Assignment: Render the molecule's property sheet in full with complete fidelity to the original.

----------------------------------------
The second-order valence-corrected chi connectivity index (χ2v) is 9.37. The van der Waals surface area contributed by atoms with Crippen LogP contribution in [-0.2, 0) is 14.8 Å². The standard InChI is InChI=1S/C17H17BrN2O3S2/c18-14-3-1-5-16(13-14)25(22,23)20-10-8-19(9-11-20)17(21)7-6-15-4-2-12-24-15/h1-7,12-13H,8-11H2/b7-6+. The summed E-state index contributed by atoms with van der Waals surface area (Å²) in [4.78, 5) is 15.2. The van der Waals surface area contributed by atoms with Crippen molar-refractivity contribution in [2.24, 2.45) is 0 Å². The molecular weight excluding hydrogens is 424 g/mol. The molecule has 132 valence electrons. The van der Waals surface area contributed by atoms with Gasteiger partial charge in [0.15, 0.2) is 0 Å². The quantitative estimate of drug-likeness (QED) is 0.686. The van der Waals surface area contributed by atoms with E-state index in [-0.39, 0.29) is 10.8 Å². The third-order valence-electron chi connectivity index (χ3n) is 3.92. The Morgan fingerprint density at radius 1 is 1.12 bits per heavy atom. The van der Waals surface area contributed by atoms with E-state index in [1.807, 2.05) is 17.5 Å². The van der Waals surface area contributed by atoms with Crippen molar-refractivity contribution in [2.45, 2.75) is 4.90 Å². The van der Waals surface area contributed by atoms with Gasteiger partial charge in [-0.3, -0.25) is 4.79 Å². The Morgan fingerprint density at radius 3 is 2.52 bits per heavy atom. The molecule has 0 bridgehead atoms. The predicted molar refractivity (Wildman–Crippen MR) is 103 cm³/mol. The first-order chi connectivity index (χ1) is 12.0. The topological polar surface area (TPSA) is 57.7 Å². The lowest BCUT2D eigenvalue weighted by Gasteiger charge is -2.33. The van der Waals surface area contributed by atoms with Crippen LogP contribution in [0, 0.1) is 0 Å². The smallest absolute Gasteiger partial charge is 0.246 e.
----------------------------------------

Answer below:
The second-order valence-corrected chi connectivity index (χ2v) is 9.37. The van der Waals surface area contributed by atoms with Crippen LogP contribution in [-0.2, 0) is 14.8 Å². The standard InChI is InChI=1S/C17H17BrN2O3S2/c18-14-3-1-5-16(13-14)25(22,23)20-10-8-19(9-11-20)17(21)7-6-15-4-2-12-24-15/h1-7,12-13H,8-11H2/b7-6+. The summed E-state index contributed by atoms with van der Waals surface area (Å²) in [4.78, 5) is 15.2. The van der Waals surface area contributed by atoms with Crippen molar-refractivity contribution in [2.24, 2.45) is 0 Å². The molecular weight excluding hydrogens is 424 g/mol. The molecule has 132 valence electrons. The van der Waals surface area contributed by atoms with Gasteiger partial charge in [0.15, 0.2) is 0 Å². The quantitative estimate of drug-likeness (QED) is 0.686. The van der Waals surface area contributed by atoms with E-state index in [-0.39, 0.29) is 10.8 Å². The third-order valence-electron chi connectivity index (χ3n) is 3.92. The Morgan fingerprint density at radius 1 is 1.12 bits per heavy atom. The van der Waals surface area contributed by atoms with E-state index in [1.807, 2.05) is 17.5 Å². The van der Waals surface area contributed by atoms with Crippen molar-refractivity contribution in [2.45, 2.75) is 4.90 Å². The van der Waals surface area contributed by atoms with Gasteiger partial charge in [-0.3, -0.25) is 4.79 Å². The Morgan fingerprint density at radius 3 is 2.52 bits per heavy atom. The molecule has 0 bridgehead atoms. The predicted molar refractivity (Wildman–Crippen MR) is 103 cm³/mol. The first-order chi connectivity index (χ1) is 12.0. The topological polar surface area (TPSA) is 57.7 Å². The lowest BCUT2D eigenvalue weighted by Gasteiger charge is -2.33. The van der Waals surface area contributed by atoms with Crippen LogP contribution in [0, 0.1) is 0 Å². The smallest absolute Gasteiger partial charge is 0.246 e.